Inspections and audits of aquatic facilities in tourist resorts continue to be lacking more than a year after the latest legislation was passed. In question is Law 61/2017 of August 01 which exempted resorts from contracting lifeguards for their pools. According to this legislation, the presence of a lifeguard became optional, provided that permanent supervision was in place, secured by a duly identified technician with first aid training. According to the National Tourist Registry, there are currently 4,426 resorts registered in Portugal. “AL” units outnumber these registrations by almost 20 fold. Despite the disparity, the rules for tourist developments continue not to apply to Local Lodging Accommodations.
Following the general approval by the Algarve Mayors’ group, AMAL, the Council of Lagos is moving forward with a €1.5-a-night Tourist Tax. Mayor Maria Joaquina Matos justified the measure, declaring that the tax will help pay for local projects, cover a lack of investment by central government and contribute to making the region more competitive.
Staying in a hotel or local lodging accommodation in Lisbon became more expensive as of the first of the year due to the increase in the Municipal Tourist Tax from one to two Euros. The local municipality estimates additional revenues from the measure of ±_35 million in 2019.
The levy on holidaymakers will be applied to all guests over the age of 13 who stay up to 5 consecutive nights in hotels, apartments, villages and tourist developments, campsites or local lodging establishments in the municipality of Óbidos. The town council hopes to collect ±€200,000 annually in fresh revenues with the new charge.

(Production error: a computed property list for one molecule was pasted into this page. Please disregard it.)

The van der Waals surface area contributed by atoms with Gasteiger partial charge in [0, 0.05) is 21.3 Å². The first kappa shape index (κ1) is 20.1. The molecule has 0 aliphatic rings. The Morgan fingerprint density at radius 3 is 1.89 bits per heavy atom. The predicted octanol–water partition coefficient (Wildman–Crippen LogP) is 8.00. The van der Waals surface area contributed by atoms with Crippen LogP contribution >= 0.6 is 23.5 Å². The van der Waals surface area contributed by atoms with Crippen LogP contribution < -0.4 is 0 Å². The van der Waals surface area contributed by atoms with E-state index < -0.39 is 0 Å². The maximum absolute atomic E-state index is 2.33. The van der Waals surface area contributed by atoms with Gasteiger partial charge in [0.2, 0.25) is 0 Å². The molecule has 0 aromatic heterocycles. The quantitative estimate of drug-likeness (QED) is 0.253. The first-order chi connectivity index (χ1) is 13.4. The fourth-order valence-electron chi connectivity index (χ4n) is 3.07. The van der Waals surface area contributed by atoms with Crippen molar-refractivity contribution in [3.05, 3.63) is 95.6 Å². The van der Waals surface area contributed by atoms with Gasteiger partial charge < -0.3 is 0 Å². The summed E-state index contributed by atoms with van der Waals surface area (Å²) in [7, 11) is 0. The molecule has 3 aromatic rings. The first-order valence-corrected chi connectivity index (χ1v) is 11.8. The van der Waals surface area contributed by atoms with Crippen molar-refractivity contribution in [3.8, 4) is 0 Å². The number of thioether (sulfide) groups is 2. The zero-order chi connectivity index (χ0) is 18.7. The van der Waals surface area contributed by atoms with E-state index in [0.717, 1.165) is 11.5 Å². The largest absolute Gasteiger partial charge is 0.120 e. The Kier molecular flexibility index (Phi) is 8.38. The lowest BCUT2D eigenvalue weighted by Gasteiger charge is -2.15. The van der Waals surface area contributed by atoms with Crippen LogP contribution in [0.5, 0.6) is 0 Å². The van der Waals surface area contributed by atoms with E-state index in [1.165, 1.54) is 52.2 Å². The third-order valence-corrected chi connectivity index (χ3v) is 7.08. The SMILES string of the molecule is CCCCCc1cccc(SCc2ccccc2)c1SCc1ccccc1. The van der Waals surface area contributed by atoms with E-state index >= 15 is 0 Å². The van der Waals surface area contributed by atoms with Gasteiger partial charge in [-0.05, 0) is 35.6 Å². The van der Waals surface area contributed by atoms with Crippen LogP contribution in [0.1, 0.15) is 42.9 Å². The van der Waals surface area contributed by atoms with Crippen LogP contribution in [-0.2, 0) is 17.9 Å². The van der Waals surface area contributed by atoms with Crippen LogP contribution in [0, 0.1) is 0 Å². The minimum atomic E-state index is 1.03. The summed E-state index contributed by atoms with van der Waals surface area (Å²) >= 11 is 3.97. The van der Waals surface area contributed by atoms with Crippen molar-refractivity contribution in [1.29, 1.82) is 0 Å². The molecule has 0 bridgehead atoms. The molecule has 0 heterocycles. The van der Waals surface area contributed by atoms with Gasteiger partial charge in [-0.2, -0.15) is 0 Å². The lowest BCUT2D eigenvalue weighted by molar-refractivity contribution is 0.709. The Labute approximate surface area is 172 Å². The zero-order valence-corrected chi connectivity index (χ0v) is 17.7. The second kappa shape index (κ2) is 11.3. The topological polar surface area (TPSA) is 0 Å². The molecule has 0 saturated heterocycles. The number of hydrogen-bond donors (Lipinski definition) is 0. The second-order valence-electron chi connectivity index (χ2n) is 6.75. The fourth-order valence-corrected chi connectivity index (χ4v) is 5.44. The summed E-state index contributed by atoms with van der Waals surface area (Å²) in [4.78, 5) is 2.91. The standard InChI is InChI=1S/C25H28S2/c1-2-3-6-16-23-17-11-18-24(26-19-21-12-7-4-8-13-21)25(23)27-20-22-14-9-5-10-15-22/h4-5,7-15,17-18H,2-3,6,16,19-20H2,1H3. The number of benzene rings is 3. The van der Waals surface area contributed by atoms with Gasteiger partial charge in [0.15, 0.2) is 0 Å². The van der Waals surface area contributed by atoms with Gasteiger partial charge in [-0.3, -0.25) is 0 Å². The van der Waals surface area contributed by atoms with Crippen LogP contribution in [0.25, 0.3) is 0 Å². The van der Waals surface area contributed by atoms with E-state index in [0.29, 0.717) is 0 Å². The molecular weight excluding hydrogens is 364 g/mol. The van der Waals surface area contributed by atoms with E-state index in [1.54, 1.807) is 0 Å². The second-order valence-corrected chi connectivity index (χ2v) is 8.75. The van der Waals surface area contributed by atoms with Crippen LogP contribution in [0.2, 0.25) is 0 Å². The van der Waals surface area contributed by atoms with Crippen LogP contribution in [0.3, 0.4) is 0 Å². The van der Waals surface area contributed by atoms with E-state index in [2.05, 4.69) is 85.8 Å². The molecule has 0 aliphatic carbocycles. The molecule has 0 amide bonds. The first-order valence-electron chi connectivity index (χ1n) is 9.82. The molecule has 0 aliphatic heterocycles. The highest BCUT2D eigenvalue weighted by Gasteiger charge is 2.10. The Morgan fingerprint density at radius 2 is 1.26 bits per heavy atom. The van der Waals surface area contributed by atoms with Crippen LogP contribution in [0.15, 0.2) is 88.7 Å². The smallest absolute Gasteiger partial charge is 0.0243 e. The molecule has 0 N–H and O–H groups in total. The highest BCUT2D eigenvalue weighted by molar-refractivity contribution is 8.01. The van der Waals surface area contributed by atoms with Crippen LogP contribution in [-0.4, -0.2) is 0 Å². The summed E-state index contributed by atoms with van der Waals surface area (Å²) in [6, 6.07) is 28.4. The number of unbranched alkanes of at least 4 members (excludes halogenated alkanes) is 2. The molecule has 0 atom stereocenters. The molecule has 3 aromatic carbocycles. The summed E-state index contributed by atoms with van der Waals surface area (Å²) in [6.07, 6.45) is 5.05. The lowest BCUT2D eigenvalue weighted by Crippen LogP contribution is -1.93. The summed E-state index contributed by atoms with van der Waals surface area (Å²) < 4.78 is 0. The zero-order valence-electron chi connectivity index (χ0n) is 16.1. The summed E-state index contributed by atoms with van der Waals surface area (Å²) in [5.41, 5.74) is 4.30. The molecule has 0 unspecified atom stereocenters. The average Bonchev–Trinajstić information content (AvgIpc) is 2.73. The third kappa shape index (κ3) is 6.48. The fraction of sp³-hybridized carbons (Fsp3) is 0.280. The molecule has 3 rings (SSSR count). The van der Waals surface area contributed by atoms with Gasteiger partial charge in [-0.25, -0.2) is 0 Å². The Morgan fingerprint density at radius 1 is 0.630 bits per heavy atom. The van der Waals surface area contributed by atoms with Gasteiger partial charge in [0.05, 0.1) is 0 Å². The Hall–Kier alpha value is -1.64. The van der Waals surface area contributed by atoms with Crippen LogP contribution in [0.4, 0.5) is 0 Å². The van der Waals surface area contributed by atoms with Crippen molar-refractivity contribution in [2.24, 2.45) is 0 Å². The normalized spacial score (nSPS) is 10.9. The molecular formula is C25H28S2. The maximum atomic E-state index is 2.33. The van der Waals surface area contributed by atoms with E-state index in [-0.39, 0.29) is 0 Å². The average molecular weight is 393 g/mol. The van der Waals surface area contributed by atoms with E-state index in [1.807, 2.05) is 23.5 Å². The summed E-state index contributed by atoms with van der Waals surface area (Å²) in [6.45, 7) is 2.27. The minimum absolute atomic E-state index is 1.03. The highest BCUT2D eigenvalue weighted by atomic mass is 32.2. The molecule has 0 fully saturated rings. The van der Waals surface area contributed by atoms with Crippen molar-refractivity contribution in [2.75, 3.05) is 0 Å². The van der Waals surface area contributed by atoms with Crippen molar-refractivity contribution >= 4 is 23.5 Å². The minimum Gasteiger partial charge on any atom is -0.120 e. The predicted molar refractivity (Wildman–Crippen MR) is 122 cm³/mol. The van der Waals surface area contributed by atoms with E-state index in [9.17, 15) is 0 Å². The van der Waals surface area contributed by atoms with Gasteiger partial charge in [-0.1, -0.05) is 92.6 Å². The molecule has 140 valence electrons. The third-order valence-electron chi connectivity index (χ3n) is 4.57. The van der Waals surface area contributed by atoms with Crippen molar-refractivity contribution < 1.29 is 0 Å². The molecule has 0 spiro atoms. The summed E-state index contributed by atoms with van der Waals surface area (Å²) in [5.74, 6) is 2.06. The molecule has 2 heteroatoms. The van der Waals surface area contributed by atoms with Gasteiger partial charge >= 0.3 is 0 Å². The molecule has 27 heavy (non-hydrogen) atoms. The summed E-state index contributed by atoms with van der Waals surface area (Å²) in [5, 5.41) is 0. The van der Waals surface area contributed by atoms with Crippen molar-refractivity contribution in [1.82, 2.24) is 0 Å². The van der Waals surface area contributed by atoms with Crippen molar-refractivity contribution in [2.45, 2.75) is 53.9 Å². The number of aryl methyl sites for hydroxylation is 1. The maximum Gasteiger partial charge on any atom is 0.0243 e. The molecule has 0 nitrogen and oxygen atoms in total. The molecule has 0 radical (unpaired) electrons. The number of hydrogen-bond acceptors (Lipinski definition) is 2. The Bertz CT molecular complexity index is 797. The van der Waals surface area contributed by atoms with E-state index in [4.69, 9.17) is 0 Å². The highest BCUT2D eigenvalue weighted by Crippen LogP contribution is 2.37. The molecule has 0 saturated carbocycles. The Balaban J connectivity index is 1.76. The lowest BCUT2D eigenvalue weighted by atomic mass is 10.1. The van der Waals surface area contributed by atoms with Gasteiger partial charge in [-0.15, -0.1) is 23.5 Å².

Lisboa will increase the Municipal Tourist Tax in 2019, from one to two euros per night, to strengthen urban cleaning and transportation in neighbourhoods with more pressure from tourism. Initially approved in 2014, the Municipal Tourist Tax began to be applied in January 2016 on the overnight stays in the hotel units or local accommodation, then set at one euro per night up to a maximum of seven euros.
795 out of 806 tourists surveyed (98%) said that they feel safe in Portugal. A survey conducted by the “Universidade Nova de Lisboa” (New University of Lisbon) revealed that only “natural beauty and heritage” have more relevance than security when choosing to visit Portugal.
In the first six months of 2018, holidaymakers in Portugal spent almost 7 billion euros, corresponding to 38 million euros per day. The figures represent an increase of 14% as compared to the same period last year. In the first half of 2018, Portugal received 9.6 million visitors. British, German and French continue to be the primary national groups to visit the country.
From March to October, tourists will be charged €1.50 per day, up to a maximum of seven consecutive days. Lisbon has also been negotiating to double its Tourist Tax to €2. The Algarve Tourist Tax is expected to yield 20 million euros per year to Algarve municipalities. These revenues are to be used in inter-municipal projects in the areas of tourism promotion, heritage rehabilitation and cultural interventions.
France is the EU country with the highest number of tourist beds available. According to 2016 data collected by the European Statistical Office, the French tourist industry registered 5.1 million beds or 16.4% of the EU total. Italy ranked a close second with 4.9 million beds (15.8%). Spain placed third with 3.5 million beds or 11.2%. Over the same period, Portugal recorded approximately 567,800 tourist accommodations, an increase of 16,100 beds (+3%) when compared to the previous year.
Porto’s Municipal Tourist Tax only began to be applied in April 2018, but the results from the first three months of collection point to annual revenues 50% above initial estimates. By the end of the year, the municipality currently expects to raise over €9,000,000.